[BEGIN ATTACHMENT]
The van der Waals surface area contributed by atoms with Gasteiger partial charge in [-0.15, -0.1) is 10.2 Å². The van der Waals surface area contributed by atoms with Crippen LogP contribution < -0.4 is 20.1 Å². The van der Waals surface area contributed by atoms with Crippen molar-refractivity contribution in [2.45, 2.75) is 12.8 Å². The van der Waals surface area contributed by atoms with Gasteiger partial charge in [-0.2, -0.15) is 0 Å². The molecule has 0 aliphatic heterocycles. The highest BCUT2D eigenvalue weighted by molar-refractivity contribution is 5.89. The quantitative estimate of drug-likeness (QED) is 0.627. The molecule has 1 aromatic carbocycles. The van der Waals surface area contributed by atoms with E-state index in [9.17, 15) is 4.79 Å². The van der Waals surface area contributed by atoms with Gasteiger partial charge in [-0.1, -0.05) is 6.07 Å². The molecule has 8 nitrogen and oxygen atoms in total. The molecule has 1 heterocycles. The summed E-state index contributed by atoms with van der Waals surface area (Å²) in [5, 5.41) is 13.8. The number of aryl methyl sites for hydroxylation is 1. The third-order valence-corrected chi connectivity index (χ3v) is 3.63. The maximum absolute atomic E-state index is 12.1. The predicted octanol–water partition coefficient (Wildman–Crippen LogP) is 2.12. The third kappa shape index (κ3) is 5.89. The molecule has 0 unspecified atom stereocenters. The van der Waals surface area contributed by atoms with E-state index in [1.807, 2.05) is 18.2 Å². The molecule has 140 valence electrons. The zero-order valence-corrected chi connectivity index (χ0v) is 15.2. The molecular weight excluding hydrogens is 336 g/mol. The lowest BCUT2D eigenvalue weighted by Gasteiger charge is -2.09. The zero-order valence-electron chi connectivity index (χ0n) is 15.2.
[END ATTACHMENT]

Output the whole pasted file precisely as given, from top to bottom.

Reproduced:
The van der Waals surface area contributed by atoms with Gasteiger partial charge in [-0.15, -0.1) is 10.2 Å². The van der Waals surface area contributed by atoms with Crippen LogP contribution < -0.4 is 20.1 Å². The van der Waals surface area contributed by atoms with Crippen molar-refractivity contribution in [2.45, 2.75) is 12.8 Å². The van der Waals surface area contributed by atoms with Gasteiger partial charge in [-0.2, -0.15) is 0 Å². The molecule has 0 aliphatic heterocycles. The highest BCUT2D eigenvalue weighted by molar-refractivity contribution is 5.89. The quantitative estimate of drug-likeness (QED) is 0.627. The molecule has 1 aromatic carbocycles. The van der Waals surface area contributed by atoms with E-state index in [9.17, 15) is 4.79 Å². The van der Waals surface area contributed by atoms with Gasteiger partial charge in [-0.1, -0.05) is 6.07 Å². The molecule has 8 nitrogen and oxygen atoms in total. The molecule has 1 heterocycles. The summed E-state index contributed by atoms with van der Waals surface area (Å²) in [5, 5.41) is 13.8. The number of aryl methyl sites for hydroxylation is 1. The third-order valence-corrected chi connectivity index (χ3v) is 3.63. The maximum absolute atomic E-state index is 12.1. The predicted octanol–water partition coefficient (Wildman–Crippen LogP) is 2.12. The third kappa shape index (κ3) is 5.89. The molecule has 0 unspecified atom stereocenters. The van der Waals surface area contributed by atoms with E-state index in [1.807, 2.05) is 18.2 Å². The molecule has 140 valence electrons. The zero-order valence-corrected chi connectivity index (χ0v) is 15.2. The molecular weight excluding hydrogens is 336 g/mol. The lowest BCUT2D eigenvalue weighted by Gasteiger charge is -2.09. The zero-order valence-electron chi connectivity index (χ0n) is 15.2.